Growing up, I was fortunate to have great teachers who instilled in me the importance of good writing. As qualitative researchers, writing comes with the territory as the ability to clearly summarize largely unstructured output is half the job. Outside of the qualitative industry, I’m also a novelist and currently have six books in print with a seventh on the way. Taking a page out of my approach to writing fiction, I’ve started to view reports not simply as regurgitations of findings, but as organic documents with storylines. Participants become characters, key findings become plot points, and recommendations become resolutions. When paired with a well-outlined video edit (something I offer in house to keep costs down and provide as a value-added service) a storytelling approach to qualitative research is something that helps me stand out from competition. I didn’t have the time to do all of this at my former employer—but as an independent moderator, nothing was holding me back from taking the time to craft better reports.

As I reflect on this journey, I’ve identified five levers you can consider pulling to become a better resource for your clients and growing your business:

  1. Remain intimately involved with every aspect of project management, especially field management and recruiting. Even if you work with a field manager to write screeners and manage the field, it is important to be intimately familiar with who your client wants to interview and how you will recruit them. By remaining closely involved in all non-moderating aspects of a project, you will add more value to your client and be seen as a true partner. No one wants to hear, “let me get back to you on that.” Remaining intimate with all aspects of a project will prevent you from having to fall back on that cliché.
  2. Identify a niche. If I entered back into self-employment as just another moderator, I’m convinced I would have wound up on unemployment. Instead, I looked at the industry, identified what I thought was an unmet need, and positioned my business as a solution. It worked for me and I know it can work for you if you are willing to put a stake in the ground, identify your niche, and tell people about it.
  3. Invest in your skills. I knew that video storytelling was something I wanted to do in house as I didn’t want to be beholden to an outside editor’s timeline for deliverables (and revisions). As such, I took a class on Adobe Premiere and it paid off. When I wanted to redesign my website, I learned how to design in WordPress vs. paying an agency and when I wanted to launch a podcast to showcase my interviewing skills (without having to share client work), I took the time to learn how to do it. Taking the time to invest in your skills, particularly where you have a passion, will pay dividends.
  4. Embrace agility. Many of us qualitative consultants are self-employed, which means we can operate with a high degree of agility. There are no internal hurdles that we have to leap in order to get a project into field; no “not invented here” syndromes are holding us back. Instead of focusing on products to sell, we can align the right methods to a client’s business problem without fear of reprisal from management. As independent business owners, we are only limited by our own creativity which, as qualitative professionals, we have a great deal of.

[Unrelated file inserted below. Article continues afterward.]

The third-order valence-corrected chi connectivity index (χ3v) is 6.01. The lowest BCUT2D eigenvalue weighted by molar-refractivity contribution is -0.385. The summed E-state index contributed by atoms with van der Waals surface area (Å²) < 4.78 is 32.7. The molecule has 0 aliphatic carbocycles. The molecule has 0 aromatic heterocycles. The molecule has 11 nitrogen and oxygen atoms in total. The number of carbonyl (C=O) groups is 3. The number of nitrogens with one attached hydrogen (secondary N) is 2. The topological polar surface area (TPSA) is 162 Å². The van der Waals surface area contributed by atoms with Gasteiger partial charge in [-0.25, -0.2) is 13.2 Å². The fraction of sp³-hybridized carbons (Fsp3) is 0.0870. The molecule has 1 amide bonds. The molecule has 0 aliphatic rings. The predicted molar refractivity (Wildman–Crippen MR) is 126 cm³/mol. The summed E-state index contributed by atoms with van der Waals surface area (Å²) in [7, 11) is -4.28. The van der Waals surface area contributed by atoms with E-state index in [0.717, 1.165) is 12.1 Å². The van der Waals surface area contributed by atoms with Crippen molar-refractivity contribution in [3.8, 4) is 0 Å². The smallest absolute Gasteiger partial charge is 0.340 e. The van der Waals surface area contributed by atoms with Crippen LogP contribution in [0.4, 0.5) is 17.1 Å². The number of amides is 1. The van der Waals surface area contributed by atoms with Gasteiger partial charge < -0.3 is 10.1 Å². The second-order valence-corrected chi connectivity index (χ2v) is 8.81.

5. Identify strategic partners. As Clint Eastwood’s Dirty Harry said, “A man’s got to know his limitations.” I know that I cannot do absolutely everything in-house,t so I’ve put together some strategic partnerships with like-minded individuals who offer products and services that complement mine. I have a go-to partner who developed a killer mobile app for qualitative research. I have turned to innovative recruiters who have found a way to do the impossible: reduce recruiting costs while speeding up recruiting timelines and improving respondent quality. Importantly, my partners are all people who are entrepreneurs themselves and can empathize with certain business issues I face from time to time (i.e. they are open to flexible payment terms when cash flow is tight). Find the right partners, approach them with your story, and blaze some new trails together—life’s more fun when you have someone to work with.

The shock I felt in December of 2016 after being let go from a secure job started to subside after I began having success as an independent researcher. I know that the decision to let me go wasn’t an easy one for management to make and that, at the end of the day, it was just a matter of numbers. That said, my best friend’s mother had a license plate on her car that simply read SITBR. When I asked her what it meant she looked me in the eye, smiled, and said, “Success is the best revenge.” I won’t share why that was so important to her that she had a personalized license plate made with that acronym, but I will never forget the look of satisfaction in her face when she said those words.

I hope that these levers are useful to you as you map out where you want to take your own businesses. If you have some to add, join the conversation on the QRCA Forum under Business Issues & Opportunities where we will start a thread called “Levers to Pull.”